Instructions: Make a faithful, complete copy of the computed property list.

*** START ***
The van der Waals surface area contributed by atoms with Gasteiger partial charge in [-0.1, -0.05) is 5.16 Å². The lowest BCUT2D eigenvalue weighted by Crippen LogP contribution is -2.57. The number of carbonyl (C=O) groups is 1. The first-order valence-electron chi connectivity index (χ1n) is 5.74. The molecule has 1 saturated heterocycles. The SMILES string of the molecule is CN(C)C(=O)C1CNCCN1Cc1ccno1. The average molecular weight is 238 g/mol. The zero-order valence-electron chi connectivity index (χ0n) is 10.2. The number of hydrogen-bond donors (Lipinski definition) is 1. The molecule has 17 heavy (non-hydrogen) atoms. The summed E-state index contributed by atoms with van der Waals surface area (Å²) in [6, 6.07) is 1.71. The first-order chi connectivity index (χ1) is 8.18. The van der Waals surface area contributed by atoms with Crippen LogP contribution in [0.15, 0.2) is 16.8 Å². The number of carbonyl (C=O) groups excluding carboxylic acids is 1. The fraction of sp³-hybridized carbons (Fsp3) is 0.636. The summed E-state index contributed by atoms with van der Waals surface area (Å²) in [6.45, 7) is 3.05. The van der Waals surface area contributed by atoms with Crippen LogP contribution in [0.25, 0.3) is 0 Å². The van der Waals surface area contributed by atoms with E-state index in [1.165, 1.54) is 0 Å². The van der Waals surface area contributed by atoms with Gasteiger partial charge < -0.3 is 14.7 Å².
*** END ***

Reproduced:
The van der Waals surface area contributed by atoms with Gasteiger partial charge in [-0.1, -0.05) is 5.16 Å². The lowest BCUT2D eigenvalue weighted by Crippen LogP contribution is -2.57. The number of carbonyl (C=O) groups is 1. The first-order valence-electron chi connectivity index (χ1n) is 5.74. The molecule has 1 saturated heterocycles. The SMILES string of the molecule is CN(C)C(=O)C1CNCCN1Cc1ccno1. The average molecular weight is 238 g/mol. The zero-order valence-electron chi connectivity index (χ0n) is 10.2. The number of hydrogen-bond donors (Lipinski definition) is 1. The molecule has 17 heavy (non-hydrogen) atoms. The summed E-state index contributed by atoms with van der Waals surface area (Å²) in [6, 6.07) is 1.71. The first-order chi connectivity index (χ1) is 8.18. The van der Waals surface area contributed by atoms with Crippen LogP contribution in [0.15, 0.2) is 16.8 Å². The number of carbonyl (C=O) groups excluding carboxylic acids is 1. The fraction of sp³-hybridized carbons (Fsp3) is 0.636. The summed E-state index contributed by atoms with van der Waals surface area (Å²) in [6.45, 7) is 3.05. The van der Waals surface area contributed by atoms with Crippen LogP contribution in [0.25, 0.3) is 0 Å². The van der Waals surface area contributed by atoms with E-state index in [1.165, 1.54) is 0 Å². The van der Waals surface area contributed by atoms with Gasteiger partial charge < -0.3 is 14.7 Å².